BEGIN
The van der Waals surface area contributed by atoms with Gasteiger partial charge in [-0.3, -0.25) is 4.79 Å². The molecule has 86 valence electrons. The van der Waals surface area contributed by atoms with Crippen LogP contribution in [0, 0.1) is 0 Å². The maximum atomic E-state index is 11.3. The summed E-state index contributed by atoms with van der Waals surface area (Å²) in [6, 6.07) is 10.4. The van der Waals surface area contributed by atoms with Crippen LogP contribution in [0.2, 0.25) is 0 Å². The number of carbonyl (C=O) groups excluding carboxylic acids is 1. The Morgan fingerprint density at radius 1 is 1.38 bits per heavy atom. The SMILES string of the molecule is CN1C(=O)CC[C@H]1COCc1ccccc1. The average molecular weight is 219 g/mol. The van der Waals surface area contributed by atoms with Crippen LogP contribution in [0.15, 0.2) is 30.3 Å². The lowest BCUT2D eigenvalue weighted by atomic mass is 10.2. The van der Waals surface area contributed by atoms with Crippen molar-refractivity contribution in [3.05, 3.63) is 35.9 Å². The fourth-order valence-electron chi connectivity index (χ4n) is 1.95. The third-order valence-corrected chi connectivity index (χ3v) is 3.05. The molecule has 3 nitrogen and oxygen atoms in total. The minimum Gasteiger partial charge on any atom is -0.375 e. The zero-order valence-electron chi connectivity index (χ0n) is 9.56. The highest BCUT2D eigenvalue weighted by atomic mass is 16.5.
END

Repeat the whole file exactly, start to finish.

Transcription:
The van der Waals surface area contributed by atoms with Gasteiger partial charge in [-0.3, -0.25) is 4.79 Å². The molecule has 86 valence electrons. The van der Waals surface area contributed by atoms with Crippen LogP contribution in [0, 0.1) is 0 Å². The maximum atomic E-state index is 11.3. The summed E-state index contributed by atoms with van der Waals surface area (Å²) in [6, 6.07) is 10.4. The van der Waals surface area contributed by atoms with Crippen LogP contribution in [0.2, 0.25) is 0 Å². The number of carbonyl (C=O) groups excluding carboxylic acids is 1. The Morgan fingerprint density at radius 1 is 1.38 bits per heavy atom. The SMILES string of the molecule is CN1C(=O)CC[C@H]1COCc1ccccc1. The average molecular weight is 219 g/mol. The van der Waals surface area contributed by atoms with Crippen LogP contribution in [0.15, 0.2) is 30.3 Å². The lowest BCUT2D eigenvalue weighted by atomic mass is 10.2. The van der Waals surface area contributed by atoms with Crippen molar-refractivity contribution in [3.05, 3.63) is 35.9 Å². The fourth-order valence-electron chi connectivity index (χ4n) is 1.95. The third-order valence-corrected chi connectivity index (χ3v) is 3.05. The molecule has 3 nitrogen and oxygen atoms in total. The minimum Gasteiger partial charge on any atom is -0.375 e. The zero-order valence-electron chi connectivity index (χ0n) is 9.56. The highest BCUT2D eigenvalue weighted by atomic mass is 16.5.